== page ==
Elephants, it’s often said, can’t dance. But some of India’s public sector undertakings have managed to waltz through the most radical economic, political and market transformations in the seven decades since Independence. Huge, powerful, but passably nimble, some of these have managed to hold their ground even as their quick-footed private peers gained muscle.
SBI: The speeding juggernaut
State Bank of India, the country’s largest bank, today represents the culmination of over two centuries of traditions, ethos and market dynamics. It had catered to statesmen, social reformers and doyens of industry, such as Ishwar Chandra Vidyasagar, Motilal Nehru, JRD Tata and Dr Rajendra Prasad. Today, it reaches out to masses in rural hinterlands, apart from industries and urban customers.
SBI has grown into a strong and integrated commercial banking institution, playing a vital role in economic development. After the liberalisation of the banking sector from 1991, while SBI and other nationalised banks continued to retain the lion’s share of the market, they did lose some ground between 2006 and 2008. But subsequent efforts around technology, product diversification and branding paid off and SBI started to regain its lost mojo from 2008. But the bad-loan saga that began plaguing the sector from 2014-15 has weighed on SBI, too. Yet, the lender is among the best placed within the PSU bank space to weather it. In April 2017, with the merger of its five associate banks, SBI leaped into the league of top global banks.
SBI now boasts a balance-sheet size of over ₹41-lakh crore, more than 22,000 branches and 58,500 ATMs. It commands a share of about a fourth of the country’s deposit and loan market.
However, near-term challenges to earnings persist. SBI reported a muted 5.6 per cent growth in its loan book to ₹24-lakh crore for FY20. A significant pick-up in credit growth, paring bad loans and continued investments towards digital are imperative for it to sustain its earnings.
ONGC: Energetic push
For an energy-hungry India, which imports about 85 per cent of its oil and half of its gas needs, the importance of ONGC – the country’s primary hydrocarbon explorer and producer – cannot be overstated. The PSU Maharatna, set up by a very young India in 1955, continues to hold a commanding position in the energy space, accounting for about 75 per cent of the domestic oil and gas production.
Apart from domestic oilfields such as Cambay, Mumbai High and KG-Basin, where it has struck big over the decades, ONGC has also helped India’s energy security through ONGC Videsh’s foreign operations. Over the years, ONGC has become an integrated hydrocarbon major through major stakes in refiners MRPL and HPCL, and petchem makers OMPL and OPaL.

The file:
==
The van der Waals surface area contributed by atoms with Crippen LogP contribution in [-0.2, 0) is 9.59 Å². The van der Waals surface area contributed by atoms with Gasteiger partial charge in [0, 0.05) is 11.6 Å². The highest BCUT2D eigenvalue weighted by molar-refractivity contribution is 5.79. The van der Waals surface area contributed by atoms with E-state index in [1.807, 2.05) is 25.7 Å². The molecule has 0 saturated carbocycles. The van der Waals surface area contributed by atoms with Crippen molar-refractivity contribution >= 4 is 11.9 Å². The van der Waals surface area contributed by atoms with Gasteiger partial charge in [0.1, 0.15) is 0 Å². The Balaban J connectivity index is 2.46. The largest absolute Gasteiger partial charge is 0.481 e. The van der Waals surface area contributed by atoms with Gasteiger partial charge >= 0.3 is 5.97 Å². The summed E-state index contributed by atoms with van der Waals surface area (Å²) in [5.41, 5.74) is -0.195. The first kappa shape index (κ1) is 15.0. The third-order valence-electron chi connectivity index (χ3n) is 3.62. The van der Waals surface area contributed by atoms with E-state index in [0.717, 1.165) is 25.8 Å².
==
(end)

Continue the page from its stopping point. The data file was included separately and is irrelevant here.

Among ONGC’s key challenges is stagnating output from its ageing fields. To address this, it unveiled plans last year to invest ₹86,000 crore in 27 major projects. As part of its Energy Strategy 2040, it plans to double oil & gas output, triple revenue distributed across various businesses, quadruple profit with 10 per cent contribution from non-oil & gas, and achieve market capitalisation 5-6 times current levels. ONGC is among India’s largest companies, with a market cap of about ₹1-lakh crore. In a difficult FY20, its consolidated revenue and profit were ₹4.33-lakh crore and ₹11,600 crore, respectively.
NTPC & PowerGrid: Powers that be
NTPC and PowerGrid, India’s largest power utilities, are products of a bygone era, when governments took a lead role in the power sector. NTPC was set up four decades ago to speed up the development of power projects. PowerGrid was set up to develop a national power grid. The two entities’ businesses are aligned with the national priority of providing power to all.
NTPC has the nation’s largest installed power generation capacity, of 62.9 GW, with around 1.1 GW worth of solar and wind. Its thermal power capacity is also India’s largest, at over 50 GW. PowerGrid has 164,115 circuit km of transmission lines across the country.
NTPC is the only company still implementing new thermal projects. Further, it has committed to increase its renewable generation capacity to 30 per cent by 2032.
In the last two decades, the Centre has tried to stoke competition by allowing private players to enter the generation and transmission businesses.
There are very few inter-State transmission projects where PowerGrid is being nominated directly: it needs to compete for new projects. The company has moved into consulting roles on turnkey projects, and is taking up intra-State transmission projects as well.
Both NTPC and PowerGrid are profitable. For FY20, NTPC reported a consolidated net profit of ₹10,112 crore on revenues of ₹97,700 crore, while PowerGrid’s numbers stood at ₹10,811 crore and ₹36,185 crore, respectively